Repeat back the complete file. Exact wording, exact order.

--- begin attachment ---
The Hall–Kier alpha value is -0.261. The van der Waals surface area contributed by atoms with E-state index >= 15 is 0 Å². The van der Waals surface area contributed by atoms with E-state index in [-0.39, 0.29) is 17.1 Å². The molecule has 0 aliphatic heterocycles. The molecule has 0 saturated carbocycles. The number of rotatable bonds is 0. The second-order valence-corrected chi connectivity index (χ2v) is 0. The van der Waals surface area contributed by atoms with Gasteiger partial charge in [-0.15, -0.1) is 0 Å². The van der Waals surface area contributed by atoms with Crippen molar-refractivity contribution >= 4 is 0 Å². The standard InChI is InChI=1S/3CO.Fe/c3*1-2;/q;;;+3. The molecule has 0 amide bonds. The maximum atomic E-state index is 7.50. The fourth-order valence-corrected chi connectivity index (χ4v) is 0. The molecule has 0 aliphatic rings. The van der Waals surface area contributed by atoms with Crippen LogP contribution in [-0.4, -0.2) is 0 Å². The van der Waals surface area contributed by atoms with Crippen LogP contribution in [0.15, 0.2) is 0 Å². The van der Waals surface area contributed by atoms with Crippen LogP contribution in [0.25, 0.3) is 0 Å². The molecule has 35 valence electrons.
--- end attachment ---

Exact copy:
The Hall–Kier alpha value is -0.261. The van der Waals surface area contributed by atoms with E-state index >= 15 is 0 Å². The van der Waals surface area contributed by atoms with E-state index in [-0.39, 0.29) is 17.1 Å². The molecule has 0 aliphatic heterocycles. The molecule has 0 saturated carbocycles. The number of rotatable bonds is 0. The second-order valence-corrected chi connectivity index (χ2v) is 0. The van der Waals surface area contributed by atoms with Gasteiger partial charge in [-0.15, -0.1) is 0 Å². The van der Waals surface area contributed by atoms with Crippen molar-refractivity contribution >= 4 is 0 Å². The standard InChI is InChI=1S/3CO.Fe/c3*1-2;/q;;;+3. The molecule has 0 amide bonds. The maximum atomic E-state index is 7.50. The fourth-order valence-corrected chi connectivity index (χ4v) is 0. The molecule has 0 aliphatic rings. The van der Waals surface area contributed by atoms with Crippen LogP contribution in [-0.4, -0.2) is 0 Å². The van der Waals surface area contributed by atoms with Crippen LogP contribution in [0.15, 0.2) is 0 Å². The van der Waals surface area contributed by atoms with Crippen LogP contribution in [0.25, 0.3) is 0 Å². The molecule has 35 valence electrons.